Advancements in Remote Technology Solutions Can Save Lives
This day and age, nearly all of us have had the experience of using some form of remote technology to conduct business. Whether it was simply corresponding via text or email, accessing files remotely through tools like Microsoft’s OneDrive, or something a bit more sophisticated like VPN, Citrix, or Remote Desktop, we have all likely done productive work with one or more of these tools.
The corporate world has become much more accepting of the work from home philosophy as well. This is a concept that for years has been met with much skepticism and push back. The old world management mentality emphasized a physical presence in order to be a productive employee. The general feeling was that if managers were to give employees this level of “freedom” productivity would decline, quality of work would diminish and communication would suffer. In reality, many modern companies today are seeing a wealth of opportunity, productivity improvements, and other advantages through the use of remote technologies.
In fact, the healthcare industry and the patients they serve stands to gain a great deal through the utilization of these types of technology advances. The concept of treating a patient remotely, offering remote diagnosis and treatment is referred to as telemedicine. Telemedicine has been around for decades, beginning with demonstrations of hospitals extending care to patients in very remote regions. In today’s technologically advanced environment telemedicine is expanding into a variety of applications and services through the use of video conferencing tools, email, smart phones, instant messaging, mobile apps and a host of other technologies.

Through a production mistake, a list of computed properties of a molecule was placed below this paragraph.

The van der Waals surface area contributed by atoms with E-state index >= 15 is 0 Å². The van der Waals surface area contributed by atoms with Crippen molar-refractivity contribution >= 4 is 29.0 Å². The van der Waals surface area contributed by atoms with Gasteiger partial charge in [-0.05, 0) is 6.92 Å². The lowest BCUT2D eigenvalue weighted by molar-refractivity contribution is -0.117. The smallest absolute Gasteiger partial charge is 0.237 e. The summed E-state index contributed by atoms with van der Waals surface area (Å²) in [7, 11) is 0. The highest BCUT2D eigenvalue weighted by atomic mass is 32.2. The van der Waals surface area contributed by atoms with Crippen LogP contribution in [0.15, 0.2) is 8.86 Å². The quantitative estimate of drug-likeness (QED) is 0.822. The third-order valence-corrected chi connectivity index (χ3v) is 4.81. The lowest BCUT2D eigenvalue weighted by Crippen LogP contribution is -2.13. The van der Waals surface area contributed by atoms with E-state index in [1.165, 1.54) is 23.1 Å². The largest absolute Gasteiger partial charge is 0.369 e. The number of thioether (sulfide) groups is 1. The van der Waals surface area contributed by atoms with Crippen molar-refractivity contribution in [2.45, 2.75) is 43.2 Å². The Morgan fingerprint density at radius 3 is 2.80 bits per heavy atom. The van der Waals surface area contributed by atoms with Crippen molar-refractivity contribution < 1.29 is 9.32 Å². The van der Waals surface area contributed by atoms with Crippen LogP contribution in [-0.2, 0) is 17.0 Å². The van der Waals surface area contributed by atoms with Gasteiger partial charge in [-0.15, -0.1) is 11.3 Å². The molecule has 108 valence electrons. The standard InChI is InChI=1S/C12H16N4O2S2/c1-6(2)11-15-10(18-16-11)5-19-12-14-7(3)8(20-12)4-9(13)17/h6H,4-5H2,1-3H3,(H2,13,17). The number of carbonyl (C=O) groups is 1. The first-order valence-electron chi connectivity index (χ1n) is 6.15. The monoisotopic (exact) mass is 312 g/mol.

The promise of telemedicine is exciting and well within our reach. The prospect of no longer sitting around in waiting rooms, scheduling appointments months away, getting out of bed when you are not feeling well, and taking time off of work is exciting indeed! However, in a recent survey by the Robert Graham Center, a nonprofit organization that focuses on population health, it was determined that a whopping 85% of physician respondents had not used any form of telemedicine in the last 12 months. This same study noted that nearly 90% of physicians would use telemedicine if they were compensated for it.
Therein lies the issue. Some insurers will only reimburse telemedicine encounters only in rural areas, federally qualified health centers, or through value-based programs. The other problem has to do with licensure. In order to provide care in another state, physicians must be licensed in that state. The third notable issue is the cost, complexity, and security concerns with implementing the technologies needed to support this type of interaction.
All that said, the barriers that are currently holding back wide-spread adoption will eventually be overcome. The future of medicine is indeed very exciting and with the right dose of technology, our days of visiting the doctor’s office may one day come to an end!